James Bremner (25 September 1784 – August 1856), a notable Scottish naval architect, harbour builder and ship-raiser.
Life and work.
James, the youngest of the nine children of Janet and James Bremner, was born in Stain, near Keiss, in the parish of Wick, Caithness, in Scotland.
His only education was the Bible. At the age of 16, he was apprenticed for six years to the shipbuilders “Robert Steele & Sons” of Greenock. After he had completed his apprenticeship he returned to Wick and started his own shipbuilding yard in Pulteneytown, near Wick Harbour, where he built 56 or more vessels, ranging in size from 45 tons to 600 tons. At this time, he also became well known throughout the United Kingdom for his skills in rescuing sunken and stranded vessels. When there was an insurrection in Wick he treated the injuries of combatants from both sides and was tried for Sedition as a consequence. His peers found him Not Guilty and he was carried from the court on the shoulders of the cheering local populace.
A monument to James Bremner, Naval Architect, overlooking Wick Bay and harbour.
When, in 1846, Brunel‘s SS Great Britain went aground on the sands of Dundrum Bay, Ireland, it is to his son, Alexander Bremner, that Brunel turned for help after various leading salvage experts had either declared the salvage impossible or failed in an attempt. Alexander called in his father to develop a successful methodology. The method used by Bremner was later used to refloat her off a beach in South Georgia over a century later, after which she was brought back to her final resting place as a tourist attraction in Bristol. He frequently corresponded with Thomas Telford and was employed by Brunel as an engineering consultant when he built the Thames Tunnel under the Thames.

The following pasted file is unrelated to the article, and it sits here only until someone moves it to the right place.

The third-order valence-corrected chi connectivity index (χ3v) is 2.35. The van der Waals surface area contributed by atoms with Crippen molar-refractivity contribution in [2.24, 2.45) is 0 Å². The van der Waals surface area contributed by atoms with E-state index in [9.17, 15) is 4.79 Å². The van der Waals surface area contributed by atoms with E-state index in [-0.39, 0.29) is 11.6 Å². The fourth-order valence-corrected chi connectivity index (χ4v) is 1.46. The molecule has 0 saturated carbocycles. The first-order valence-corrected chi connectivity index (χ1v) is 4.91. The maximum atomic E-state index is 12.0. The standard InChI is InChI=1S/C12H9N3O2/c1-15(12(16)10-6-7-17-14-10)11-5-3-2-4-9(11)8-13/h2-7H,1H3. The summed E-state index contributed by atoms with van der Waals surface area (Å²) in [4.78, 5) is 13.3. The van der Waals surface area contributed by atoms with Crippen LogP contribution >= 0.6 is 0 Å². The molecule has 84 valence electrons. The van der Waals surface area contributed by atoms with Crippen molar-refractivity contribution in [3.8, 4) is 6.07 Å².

His career involved the rescue of perhaps 236 or more stricken vessels. As well as building and rescuing ships, he worked on 19 harbour structures in Scotland, not least an extension to Telford‘s harbour in Wick Bay. He had watched Winter gales destroy harbour walls by lifting and working loose the horizontally laid stones. When he rebuilt the walls he simply relaid them on their ends to eliminate this structural weakness.
Bremner became a member of the Institution of Civil Engineers in 1833, and he was awarded the Telford Medal for several of his papers on engineering.
Bremner married early in his life and had numerous sons and daughters. His wife died in 1856 and Bremner himself died in the August of the same year. In 1903 a tall obelisk was erected to his memory on high ground overlooking Wick Harbour, where it stands to this day.
Thanks for all you are doing to share in this space. This man’s story is fascinating.
Kind of you friend, thank you.